The project, which received a €1.2 million grant from the European Research Council’s Independent Starting Grant Scheme in 2014, will re-examine the role of national constitutions at a time when decision-making has increasingly shifted to a European and international level.

Through publications and by a series of workshops, the project will seek to foster discussion among constitutional law scholars, judges, parliaments and other institutions throughout the European Union and Switzerland on how to better uphold substantive constitutional rights and values in European and global governance.

For more information, please contact a.p.shieber@kent.ac.uk

Gavin Esler congratulating students

New Chancellor installed

His installation took place during one of three congregation ceremonies at Rochester Cathedral.

As Chancellor, Gavin Esler’s duties will include conferring degrees, chairing the University’s Court and representing the University on special occasions.

Born in Glasgow and brought up in Edinburgh and Northern Ireland, Gavin Esler – who graduated from the University with a BA in English and American Literature in 1974 – has worked for the BBC since 1977. He was its White House-based Chief North American correspondent between 1989 and 1998 and has more recently been one of the three main presenters on BBC2′s Newsnight and the main presenter on Dateline London (BBC World and BBC News Channel).

The University awarded him an honorary MA in 1995 and an honorary Doctor of Civil Law in 2005.

For more information, please contact Martin Herrema.

Professor Michael Kölling

Teaching Excellence in Computer Science

This certification is recognition of the School’s role in improving computer science teaching in schools in the UK. The network of excellence is arranged by Computing at School (CAS) and BCS, the chartered institute for IT, with support from the Department for Education, Microsoft and Google.

Michael Kölling, Professor of Computing Education, said: ‘Becoming a university partner shows us as being one of the lead universities building up CS teaching in the UK.’

For more information, please contact: O.P.Garratt@kent.ac.uk

Tour De France

Science and cycling

Kent sport scientist Professor Louis Passfield demonstrated the science behind elite Tour de France cyclists for an ITV Meridian feature, which was first broadcast on 1 July.

The feature was in advance of the University-organised 2014 World Congress of Cycling Science (WCCS) in Leeds 2-3 July.

Endorsed by the Union Cycliste International (UCI) and featuring several very special guests from the sport, WCCS focused on the science behind elite cycling performance, with a particular focus on the Tour, which started in Leeds on 5 July.

It also ran a school and public engagement events.

WCCS was sponsored by the University of Kent, Biotechnology and Biosciences Research Council (BBSRC), British Cycling, PowerBar, Mapei Sport, UCI, Human Kinetics, Training Peaks, Cranlea Human Performance, SRM, HaB Direct, Cyclus 2 and Power Breathe.

Harry Hill

Honorary degrees for July

Musician Robert Wyatt will also be awarded an honorary degree during a week of congregations ceremonies at Canterbury cathedral (14-18 July).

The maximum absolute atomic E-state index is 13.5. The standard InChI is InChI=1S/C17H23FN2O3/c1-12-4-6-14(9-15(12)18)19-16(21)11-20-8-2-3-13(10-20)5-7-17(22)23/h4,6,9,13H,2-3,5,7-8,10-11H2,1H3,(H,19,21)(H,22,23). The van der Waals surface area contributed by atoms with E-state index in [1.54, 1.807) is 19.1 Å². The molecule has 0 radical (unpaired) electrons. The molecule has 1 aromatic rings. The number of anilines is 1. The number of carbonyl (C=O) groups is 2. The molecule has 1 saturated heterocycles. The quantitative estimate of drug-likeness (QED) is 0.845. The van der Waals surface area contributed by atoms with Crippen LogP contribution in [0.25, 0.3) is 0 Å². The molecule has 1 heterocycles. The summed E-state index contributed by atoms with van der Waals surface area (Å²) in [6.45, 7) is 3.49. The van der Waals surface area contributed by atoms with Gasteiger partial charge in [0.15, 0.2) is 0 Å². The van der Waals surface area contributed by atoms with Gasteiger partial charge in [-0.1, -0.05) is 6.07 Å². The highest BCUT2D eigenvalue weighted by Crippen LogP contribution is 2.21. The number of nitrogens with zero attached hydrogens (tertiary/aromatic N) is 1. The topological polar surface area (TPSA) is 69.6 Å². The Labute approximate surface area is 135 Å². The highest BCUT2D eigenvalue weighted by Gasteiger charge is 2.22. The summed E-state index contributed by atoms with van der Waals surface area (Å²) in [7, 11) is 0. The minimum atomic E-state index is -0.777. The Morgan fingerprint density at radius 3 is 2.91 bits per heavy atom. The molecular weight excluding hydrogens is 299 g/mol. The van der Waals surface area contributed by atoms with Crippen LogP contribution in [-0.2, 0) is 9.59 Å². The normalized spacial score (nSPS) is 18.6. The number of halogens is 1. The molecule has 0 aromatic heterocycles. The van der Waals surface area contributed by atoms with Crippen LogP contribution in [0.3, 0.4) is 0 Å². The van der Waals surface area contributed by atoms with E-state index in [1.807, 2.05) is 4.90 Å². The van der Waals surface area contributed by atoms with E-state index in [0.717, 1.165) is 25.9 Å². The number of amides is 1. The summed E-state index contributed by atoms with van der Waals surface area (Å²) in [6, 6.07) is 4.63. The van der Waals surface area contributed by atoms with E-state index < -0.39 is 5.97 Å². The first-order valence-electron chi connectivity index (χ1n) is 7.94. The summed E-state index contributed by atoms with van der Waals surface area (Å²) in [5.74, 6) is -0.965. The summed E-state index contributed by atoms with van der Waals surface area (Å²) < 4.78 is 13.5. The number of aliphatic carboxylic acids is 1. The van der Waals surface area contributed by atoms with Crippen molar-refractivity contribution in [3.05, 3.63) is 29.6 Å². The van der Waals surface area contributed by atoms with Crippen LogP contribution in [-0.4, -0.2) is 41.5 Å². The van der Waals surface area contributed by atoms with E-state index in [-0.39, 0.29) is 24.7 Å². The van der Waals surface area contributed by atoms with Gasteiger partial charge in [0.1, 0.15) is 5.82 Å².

Honorary degrees were previously awarded to artist Billy Childish, Kids Company founder Camila Batmanghelidjh and media executive Geraldine Allinson during congregations ceremonies at Rochester Cathedral on 8 July.

Others to receive honorary degrees at Canterbury congregations are: Framestore co-founder Sir William Sargent; disability rights campaigner Liz Sayce; penal reform campaigner Baroness Stern; businessman George Kennedy; corporate and social responsibility advocate Lord Hastings; painter Daphne Todd OBE; and diplomat Shan Morgan.

For more information, please contact the Press Office.

Winners at the Lawyer Awards

Law Clinic triumphs

The Clinic secured first place in a category featuring a host of well-known international law firms.

Announced at the 20th anniversary edition of the Lawyer Awards on 25 June, the award recognises the work carried out by the Clinic’s staff and students in its immigration and asylum team. This included supporting individuals with asylum claims, working with refugee support groups such as Kent Refugee Help and Kent Refugee Action Network, and conducting research into the treatment of unaccompanied minors who apply for asylum.

Clinic solicitor Sheona York and research assistant Richard Warren‎ were presented the award by celebrity compere Joanna Lumley. A number of Kent students from the team also joined them on stage at London’s Grosvenor House Hotel in front of over 1,400 lawyers.

For more information about Kent Law Clinic, which is a partnership between the University’s law students and academics, as well as solicitors and barristers in practice locally, visit: www.kent.ac.uk/law/clinic

The Clinic received international attention earlier this year for a case that secured UK asylum on religious grounds for an Afghan citizen who was an atheist. The case was believed to be the first of its kind.

WW1 Austrian street scene

Gateways to the First World War

One of five new national centres on the First World War was launched at the University on 30 May.

Funded by the Arts and Humanities Research Council (AHRC) in conjunction with the Heritage Lottery Fund (HLF), Gateways to the First World War was developed to connect academic and public histories of the war in its centenary year.

The centre includes a dedicated web portal featuring archive material, including many photographs published for the first time.

The centres also form part of the First World War Centenary Partnership, led by the Imperial War Museums, and will complement other AHRC activities, including the BBC’s World War One at Home project.

The launch event was attended by the Austrian ambassador to the UK and featured lectures by historian Professor Mark Connelly, a leading expert on WW1 and head of the University’s Gateway centre, and Dr Heide Kunzelmann, of the School of European Culture and Languages.

For the launch, Dr Kunzelmann made available photographs taken by her great-grandfather – a medical officer during the war – of prisoners and troop mobilisations.

Professor Connelly is one of three historiansfrom Kent selected to participate in the World War One at Home project. The others are Professor Ian Becket and Dr Timothy Bowman.